Kling: That’s true, but I’ve not talked to him about that.

Man: If you had the opportunity to go abroad would you?

Kling: I think the reason it’s not come up is I’m not in the national team squad yet. If a player isn’t in that squad then it’s very difficult to get any foreign clubs interested.

Man: And of course you still have to think about your contract here at Port.

Kling: Yes, I have no problem with being here at all. I’m just saying if any Thai player gets an offer from a big foreign club they have to welcome that as a massive career opportunity. But I’m playing in Thailand and Port is the club I’ve always wanted to play for. Even at the end of this contract I’d like to stay with Port, I’d like to play here till I hang up my boots.

Man: I get the chance to talk to all the club coaches in Thai football and I’ve heard people saying the one big difference this year is Go Suel-Ki(8). It’s not just because he’s a great player but he’s won at the top level of Thai football. He has the character of a championship winning player, he’s been there done that. Do you think “Go” will be in another championship winning team this year?

Kling: Maybe, the first year at Muangthong we came second in the league under Jodka (Slavisa Jokanovic), then the next year I was in another great team under Winnie (Winfried Schafer) and we didn’t win, you can never be sure. Really it would be great if we could win this season, it would be my first championship here and Port is the only team I want to win the championship with. “Go” is a quality player, he has come into the team and solved some problems in midfield. He can play the quick ball if he needs to, or slow things down and if he needs to be a bit more physical he can. He controls the pace of the game, that influences the whole team I think he helps everyone’s game.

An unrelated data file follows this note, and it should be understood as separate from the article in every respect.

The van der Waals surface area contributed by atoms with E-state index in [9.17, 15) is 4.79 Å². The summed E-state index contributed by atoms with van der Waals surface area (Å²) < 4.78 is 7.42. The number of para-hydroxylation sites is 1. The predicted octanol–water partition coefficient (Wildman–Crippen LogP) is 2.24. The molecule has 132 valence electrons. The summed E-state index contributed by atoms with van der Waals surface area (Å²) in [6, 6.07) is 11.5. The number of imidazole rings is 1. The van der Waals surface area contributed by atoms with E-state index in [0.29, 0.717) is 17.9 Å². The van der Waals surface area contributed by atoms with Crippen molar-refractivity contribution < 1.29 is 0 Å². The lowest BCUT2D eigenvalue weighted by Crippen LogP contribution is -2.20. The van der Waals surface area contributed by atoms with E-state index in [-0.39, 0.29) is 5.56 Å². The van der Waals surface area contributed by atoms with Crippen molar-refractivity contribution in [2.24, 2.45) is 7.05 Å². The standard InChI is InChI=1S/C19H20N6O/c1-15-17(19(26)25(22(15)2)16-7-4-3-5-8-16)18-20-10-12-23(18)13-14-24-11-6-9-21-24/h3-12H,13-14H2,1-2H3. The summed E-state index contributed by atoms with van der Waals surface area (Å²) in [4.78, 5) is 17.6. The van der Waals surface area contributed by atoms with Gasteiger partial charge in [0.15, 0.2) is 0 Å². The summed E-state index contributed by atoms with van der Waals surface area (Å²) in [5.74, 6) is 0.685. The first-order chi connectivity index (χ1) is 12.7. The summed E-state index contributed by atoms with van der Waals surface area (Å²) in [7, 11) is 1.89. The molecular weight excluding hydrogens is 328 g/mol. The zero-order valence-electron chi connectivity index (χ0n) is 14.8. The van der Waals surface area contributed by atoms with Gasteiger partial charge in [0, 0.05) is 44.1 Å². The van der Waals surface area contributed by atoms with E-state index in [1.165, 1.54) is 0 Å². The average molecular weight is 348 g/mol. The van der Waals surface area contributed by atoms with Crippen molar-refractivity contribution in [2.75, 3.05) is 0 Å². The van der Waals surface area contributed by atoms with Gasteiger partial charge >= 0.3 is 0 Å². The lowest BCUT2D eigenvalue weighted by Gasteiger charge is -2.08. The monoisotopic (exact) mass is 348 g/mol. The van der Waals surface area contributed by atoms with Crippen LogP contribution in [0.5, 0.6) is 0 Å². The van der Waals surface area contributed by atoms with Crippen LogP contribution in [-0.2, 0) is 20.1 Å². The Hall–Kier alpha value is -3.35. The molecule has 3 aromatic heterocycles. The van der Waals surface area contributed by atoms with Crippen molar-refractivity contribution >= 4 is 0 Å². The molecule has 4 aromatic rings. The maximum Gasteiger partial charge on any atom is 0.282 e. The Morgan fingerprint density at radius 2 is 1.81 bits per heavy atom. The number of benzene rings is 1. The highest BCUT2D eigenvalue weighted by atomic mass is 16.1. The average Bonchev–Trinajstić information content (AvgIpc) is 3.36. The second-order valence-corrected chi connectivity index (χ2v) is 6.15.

Man: Like a conductor in an orchestra?

Kling: Yes pretty much, he helps everything come together well.

Man: Each coach has his own style, who stands out for you from the coaches you’ve worked with?

Kling: Every coach is different, but I think Jodka (Slavisa Jokanovic) was the best foreign coach I’ve seen in Thailand. I was impressed by his tactical work and the way he managed to improve all the players it was great to be in that team set up.

Man: And how about “SirDet” (Jadet) is he tough on you?

Kling: “Sir” that’s not his way, he’s not a harsh manager. He wants to create a good atmosphere in the team and give the players the freedom to play well. I think the players see that and want to play well for him.



Man: I’ve spoken to a few Port players this season they’ve said there’s a good atmosphere around the club and in training. Also that the level of competition is higher as the quality of the squad has improved.

Kling: That’s true, we definitely have strength in depth this season. I’m not saying we were bad last year, but there has been an improvement in the quality of the squad. I think there’s competition for every place in the team this year. We’ve made some tactical changes, my role has changed and I’ve had to look at my game a bit more. The quality of the squad really comes through in practice matches with the teams of substitutes sometimes beating starting players, it’s good for the team.

International Ports